A CAPM-Based Approach to Calculating Illiquidity Discounts

11 November 2002
By Dr. David Tabak

When an asset is believed to be illiquid or lack marketability, the estimated value of the asset may be reduced (or discounted) due to the perceived difficulty in selling the asset. These "illiquidity discounts" are often applied in the valuations of securities, such as restricted stock, and in the valuations of businesses or business opportunities. While there is limited (and likely biased) evidence on the average size of illiquidity discounts in the past, this evidence does not allow an analyst to accurately determine the discount for a particular stock without making highly subjective decisions about how an individual case compares to the average.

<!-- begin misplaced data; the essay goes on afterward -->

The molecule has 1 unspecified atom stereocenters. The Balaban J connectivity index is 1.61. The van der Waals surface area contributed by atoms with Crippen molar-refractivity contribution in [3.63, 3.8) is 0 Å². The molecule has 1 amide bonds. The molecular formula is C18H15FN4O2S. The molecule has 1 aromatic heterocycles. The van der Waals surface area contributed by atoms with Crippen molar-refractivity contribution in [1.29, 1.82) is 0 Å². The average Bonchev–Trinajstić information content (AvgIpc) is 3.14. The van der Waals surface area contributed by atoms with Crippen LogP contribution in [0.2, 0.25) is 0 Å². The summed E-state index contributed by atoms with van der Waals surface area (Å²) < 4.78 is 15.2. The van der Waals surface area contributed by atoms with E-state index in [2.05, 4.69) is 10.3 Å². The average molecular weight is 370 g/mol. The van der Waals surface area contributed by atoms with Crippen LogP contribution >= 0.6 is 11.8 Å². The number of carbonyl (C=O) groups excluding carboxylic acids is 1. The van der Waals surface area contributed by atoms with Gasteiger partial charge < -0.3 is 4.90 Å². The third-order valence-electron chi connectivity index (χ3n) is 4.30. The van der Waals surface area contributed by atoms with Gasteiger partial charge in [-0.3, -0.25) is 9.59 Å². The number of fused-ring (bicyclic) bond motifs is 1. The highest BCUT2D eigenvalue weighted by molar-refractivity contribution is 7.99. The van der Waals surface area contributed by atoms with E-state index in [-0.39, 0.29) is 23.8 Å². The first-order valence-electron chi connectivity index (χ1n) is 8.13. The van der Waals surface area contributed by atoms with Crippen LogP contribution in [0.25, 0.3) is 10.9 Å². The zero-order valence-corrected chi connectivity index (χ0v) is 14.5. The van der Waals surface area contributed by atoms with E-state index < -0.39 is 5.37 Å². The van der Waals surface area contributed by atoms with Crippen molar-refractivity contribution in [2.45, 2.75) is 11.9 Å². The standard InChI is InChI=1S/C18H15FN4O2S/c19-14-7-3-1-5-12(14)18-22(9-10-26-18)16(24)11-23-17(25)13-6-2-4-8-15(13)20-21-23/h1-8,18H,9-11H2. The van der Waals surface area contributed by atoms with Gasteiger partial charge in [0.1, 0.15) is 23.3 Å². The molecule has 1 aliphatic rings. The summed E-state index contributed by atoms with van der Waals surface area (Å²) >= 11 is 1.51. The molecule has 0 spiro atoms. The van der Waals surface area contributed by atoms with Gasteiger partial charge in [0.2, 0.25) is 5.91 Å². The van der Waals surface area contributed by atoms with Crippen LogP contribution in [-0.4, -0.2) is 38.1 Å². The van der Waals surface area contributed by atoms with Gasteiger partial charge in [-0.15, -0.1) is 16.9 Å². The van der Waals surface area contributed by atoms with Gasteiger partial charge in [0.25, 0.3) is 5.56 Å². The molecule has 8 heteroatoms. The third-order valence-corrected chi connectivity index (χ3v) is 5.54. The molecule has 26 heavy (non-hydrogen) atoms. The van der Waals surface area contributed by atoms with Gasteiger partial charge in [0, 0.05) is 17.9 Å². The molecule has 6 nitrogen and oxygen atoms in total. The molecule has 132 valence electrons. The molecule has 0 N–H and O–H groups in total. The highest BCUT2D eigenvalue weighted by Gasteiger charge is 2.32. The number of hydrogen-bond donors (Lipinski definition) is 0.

In this working paper, Dr. Tabak provides a review and analysis of existing studies and theories on calculating appropriate illiquidity discounts for restricted stock. Dr. Tabak discusses how existing studies have limited applicability in calculating an appropriate discount because they generally present only median or average results. As an alternative, Dr. Tabak offers a theoretical model based on the CAPM, or capital asset pricing model, that allows for a quantification of the illiquidity discount based on objective criteria specific to the asset under consideration. This equity risk premium-based model is the first approach to apply the CAPM to the process of calculating illiquidity discounts, and offers a number of benefits over using simple average discounts or any of the other methodologies discussed in this paper. The result is a framework for measuring illiquidity discounts that vary over time and depend on the length of the restriction and the riskiness of the illiquid asset. Perhaps most importantly, Dr. Tabak's new model is less subjective than the analysis often used in practice today.